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April 7, 2017
Networking  |  8 min read

The Ultimate Guide to Networking for Introverts

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Ellis Friedman, MJ Jensen, Kathryn Stewart & Suresh Thakoor

We’ve all been there, frozen in a group of unfamiliar people. You know you should be networking, but you just feel paralyzed. It’s awkward, and you’re envious of others that seem to effortlessly meet others. You walk away with maybe a business card or two while they have gone through the room and talked with nearly everyone.

The truth is, you’re both doing it wrong.

Networking is not a numbers game. You aren’t here to meet everyone. Think about your marketing efforts. Can you, or better yet should you, sell your product or service to everyone? No. You should only sell to people that are a good fit with what you offer. For networking, the same principles apply.

The goal is to find people you connect with that are open to building a mutually beneficial relationship. They should truly believe in what you do and you should truly believe in what they do. Ideally, they will amplify your business and accentuate your efforts.

So how do you find these people, and what do you say if you’re an introvert?

This guide breaks down multiple networking strategies for shy professionals. We share the three stages of networking for in-person events if you’re an introvert and cover low-pressure alternatives to traditional networking.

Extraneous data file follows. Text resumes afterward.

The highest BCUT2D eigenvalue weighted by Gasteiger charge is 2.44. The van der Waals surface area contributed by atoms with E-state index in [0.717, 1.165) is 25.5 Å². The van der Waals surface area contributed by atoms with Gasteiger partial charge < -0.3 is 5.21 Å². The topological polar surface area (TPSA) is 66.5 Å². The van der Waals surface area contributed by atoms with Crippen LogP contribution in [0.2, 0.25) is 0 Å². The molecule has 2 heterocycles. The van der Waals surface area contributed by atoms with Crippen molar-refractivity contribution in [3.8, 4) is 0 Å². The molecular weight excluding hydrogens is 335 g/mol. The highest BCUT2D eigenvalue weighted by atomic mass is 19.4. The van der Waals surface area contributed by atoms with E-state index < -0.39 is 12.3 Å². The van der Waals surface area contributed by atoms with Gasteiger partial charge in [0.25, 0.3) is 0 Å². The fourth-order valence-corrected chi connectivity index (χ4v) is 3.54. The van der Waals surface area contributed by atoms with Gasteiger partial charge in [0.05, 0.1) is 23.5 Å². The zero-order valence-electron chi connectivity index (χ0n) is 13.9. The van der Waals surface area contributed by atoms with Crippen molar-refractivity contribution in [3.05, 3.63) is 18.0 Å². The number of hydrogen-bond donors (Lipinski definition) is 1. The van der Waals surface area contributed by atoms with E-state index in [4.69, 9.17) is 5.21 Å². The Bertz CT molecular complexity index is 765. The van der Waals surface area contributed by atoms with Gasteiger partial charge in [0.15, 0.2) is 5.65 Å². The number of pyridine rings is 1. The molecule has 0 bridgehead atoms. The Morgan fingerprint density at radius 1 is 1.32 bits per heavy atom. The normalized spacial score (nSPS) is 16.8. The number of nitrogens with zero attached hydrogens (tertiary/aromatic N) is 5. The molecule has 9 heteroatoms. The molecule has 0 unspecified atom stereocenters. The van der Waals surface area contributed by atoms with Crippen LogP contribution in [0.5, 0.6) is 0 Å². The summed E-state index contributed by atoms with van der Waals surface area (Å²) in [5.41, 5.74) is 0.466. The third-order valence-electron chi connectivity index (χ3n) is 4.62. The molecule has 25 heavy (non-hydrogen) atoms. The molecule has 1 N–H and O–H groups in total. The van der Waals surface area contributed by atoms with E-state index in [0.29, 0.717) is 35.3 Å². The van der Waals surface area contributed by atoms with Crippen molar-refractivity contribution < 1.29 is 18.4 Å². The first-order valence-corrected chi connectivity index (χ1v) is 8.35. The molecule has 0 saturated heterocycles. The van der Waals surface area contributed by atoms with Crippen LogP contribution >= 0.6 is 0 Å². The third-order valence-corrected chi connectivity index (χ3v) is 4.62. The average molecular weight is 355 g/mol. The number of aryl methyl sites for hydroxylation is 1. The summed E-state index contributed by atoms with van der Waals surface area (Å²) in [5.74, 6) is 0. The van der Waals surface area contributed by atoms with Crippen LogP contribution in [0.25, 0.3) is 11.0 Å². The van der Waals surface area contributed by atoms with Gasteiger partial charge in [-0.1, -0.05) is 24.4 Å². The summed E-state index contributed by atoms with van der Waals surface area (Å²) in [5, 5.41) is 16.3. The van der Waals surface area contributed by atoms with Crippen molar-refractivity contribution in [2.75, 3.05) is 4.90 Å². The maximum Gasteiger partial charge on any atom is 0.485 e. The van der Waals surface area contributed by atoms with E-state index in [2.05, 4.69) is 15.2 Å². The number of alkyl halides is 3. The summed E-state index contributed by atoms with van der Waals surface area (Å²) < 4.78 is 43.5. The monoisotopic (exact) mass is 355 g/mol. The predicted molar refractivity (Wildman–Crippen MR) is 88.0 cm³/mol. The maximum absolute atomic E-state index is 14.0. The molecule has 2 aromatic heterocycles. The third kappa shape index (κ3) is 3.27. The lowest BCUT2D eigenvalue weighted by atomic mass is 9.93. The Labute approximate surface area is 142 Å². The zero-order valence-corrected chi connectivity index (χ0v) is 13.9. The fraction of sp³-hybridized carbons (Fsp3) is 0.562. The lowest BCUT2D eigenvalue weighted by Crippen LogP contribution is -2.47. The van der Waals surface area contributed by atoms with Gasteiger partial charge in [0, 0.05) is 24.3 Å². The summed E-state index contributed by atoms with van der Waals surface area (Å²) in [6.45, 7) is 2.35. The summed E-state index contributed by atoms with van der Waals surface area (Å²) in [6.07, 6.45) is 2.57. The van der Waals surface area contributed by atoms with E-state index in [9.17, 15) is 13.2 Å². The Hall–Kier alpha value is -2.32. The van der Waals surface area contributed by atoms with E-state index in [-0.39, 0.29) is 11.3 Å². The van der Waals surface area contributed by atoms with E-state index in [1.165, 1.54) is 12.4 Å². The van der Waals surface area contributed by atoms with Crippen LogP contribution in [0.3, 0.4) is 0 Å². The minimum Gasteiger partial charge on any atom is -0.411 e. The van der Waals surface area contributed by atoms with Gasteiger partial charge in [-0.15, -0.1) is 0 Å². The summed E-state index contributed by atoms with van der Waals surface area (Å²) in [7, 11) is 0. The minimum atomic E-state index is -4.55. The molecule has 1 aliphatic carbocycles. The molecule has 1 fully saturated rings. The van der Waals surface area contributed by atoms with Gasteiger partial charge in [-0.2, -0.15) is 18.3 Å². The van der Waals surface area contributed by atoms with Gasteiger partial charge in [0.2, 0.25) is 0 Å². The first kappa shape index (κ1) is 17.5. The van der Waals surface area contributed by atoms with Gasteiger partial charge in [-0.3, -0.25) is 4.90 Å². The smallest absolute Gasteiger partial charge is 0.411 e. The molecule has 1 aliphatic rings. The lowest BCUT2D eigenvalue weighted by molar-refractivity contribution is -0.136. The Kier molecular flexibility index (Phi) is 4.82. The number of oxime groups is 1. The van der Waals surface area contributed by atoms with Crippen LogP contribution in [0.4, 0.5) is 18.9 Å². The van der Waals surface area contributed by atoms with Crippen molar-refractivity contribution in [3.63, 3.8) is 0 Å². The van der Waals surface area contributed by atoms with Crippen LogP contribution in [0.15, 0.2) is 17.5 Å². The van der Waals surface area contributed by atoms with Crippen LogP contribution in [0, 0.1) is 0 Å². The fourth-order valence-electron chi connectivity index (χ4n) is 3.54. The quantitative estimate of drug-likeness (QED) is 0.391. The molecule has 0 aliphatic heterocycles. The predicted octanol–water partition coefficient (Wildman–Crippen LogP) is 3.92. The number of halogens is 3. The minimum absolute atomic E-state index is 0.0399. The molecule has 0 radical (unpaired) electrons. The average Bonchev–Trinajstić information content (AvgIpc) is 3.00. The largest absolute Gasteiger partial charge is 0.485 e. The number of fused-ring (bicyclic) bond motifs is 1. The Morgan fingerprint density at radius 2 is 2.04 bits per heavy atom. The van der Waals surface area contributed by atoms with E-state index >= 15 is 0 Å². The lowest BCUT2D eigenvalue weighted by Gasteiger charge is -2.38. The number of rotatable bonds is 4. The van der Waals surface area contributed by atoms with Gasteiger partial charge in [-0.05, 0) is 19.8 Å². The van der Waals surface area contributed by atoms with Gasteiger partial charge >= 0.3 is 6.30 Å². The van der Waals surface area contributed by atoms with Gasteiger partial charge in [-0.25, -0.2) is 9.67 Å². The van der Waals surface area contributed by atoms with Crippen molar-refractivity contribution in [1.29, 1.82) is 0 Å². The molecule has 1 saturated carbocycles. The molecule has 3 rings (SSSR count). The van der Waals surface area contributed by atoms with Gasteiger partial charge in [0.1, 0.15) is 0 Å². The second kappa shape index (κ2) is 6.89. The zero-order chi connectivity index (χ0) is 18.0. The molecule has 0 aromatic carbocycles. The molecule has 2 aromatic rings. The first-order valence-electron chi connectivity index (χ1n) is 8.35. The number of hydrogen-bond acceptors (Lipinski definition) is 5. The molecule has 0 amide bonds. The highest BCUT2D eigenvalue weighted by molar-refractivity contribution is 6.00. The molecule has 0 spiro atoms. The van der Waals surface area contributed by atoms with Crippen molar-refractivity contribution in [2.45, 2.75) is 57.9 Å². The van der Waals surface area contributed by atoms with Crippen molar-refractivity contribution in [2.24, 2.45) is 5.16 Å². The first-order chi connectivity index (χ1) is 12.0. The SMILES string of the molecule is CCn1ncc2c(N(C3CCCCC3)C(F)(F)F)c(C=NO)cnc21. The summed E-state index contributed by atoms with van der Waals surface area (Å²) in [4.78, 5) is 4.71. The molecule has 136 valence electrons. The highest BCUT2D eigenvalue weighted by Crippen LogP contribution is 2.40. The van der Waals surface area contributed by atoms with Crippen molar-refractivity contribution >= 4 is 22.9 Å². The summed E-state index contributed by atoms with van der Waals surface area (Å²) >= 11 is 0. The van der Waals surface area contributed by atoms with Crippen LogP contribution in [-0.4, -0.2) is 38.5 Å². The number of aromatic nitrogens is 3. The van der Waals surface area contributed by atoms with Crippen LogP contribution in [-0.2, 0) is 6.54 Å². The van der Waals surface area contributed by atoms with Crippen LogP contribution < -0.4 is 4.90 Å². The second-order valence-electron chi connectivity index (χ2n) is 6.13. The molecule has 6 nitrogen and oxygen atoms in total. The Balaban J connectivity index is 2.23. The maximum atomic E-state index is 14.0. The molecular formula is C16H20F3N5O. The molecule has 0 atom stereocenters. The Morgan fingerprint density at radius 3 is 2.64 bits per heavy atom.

How Introverts Can Network Better at Events

Being an introvert does not imply you cannot be a successful networker. (You might actually be better at it than you think.) Here is how to network for introverts:

Stage 1: Choosing and preparing for a networking event

Look for introvert-friendly events

Intimidated by mixers in loud bars and restaurants? Target events in less buzzy locations, such as businesses or co-working spaces. Events around a talk or presentation provide an automatic icebreaker.

Choose events where you are the star

Be more strategic when attending events. Ideally, you want to be the big fish in a small pond. As an example, say you’re a website developer with a niche of HVAC. What type of networking event should you go to? What about an HVAC convention or trade show of sorts? If you just happen to be the only marketing or web design person there, then you are the big fish in a small pond.

Research the other attendees before the event

With many events and conferences, you can see the attendee list ahead of time online. Use this intel to prep a rough networking strategy ahead of time. Research who might be the best connections to make, then familiarize yourself with their LinkedIn page and recent social media posts for topics to discuss.

Start your own group or event

Hosting an event means you have an opportunity to control the environment, always see who is coming, and do a little research before the event. Also, you can be a little selective as to whom you invite so that you are the big fish in a small pond.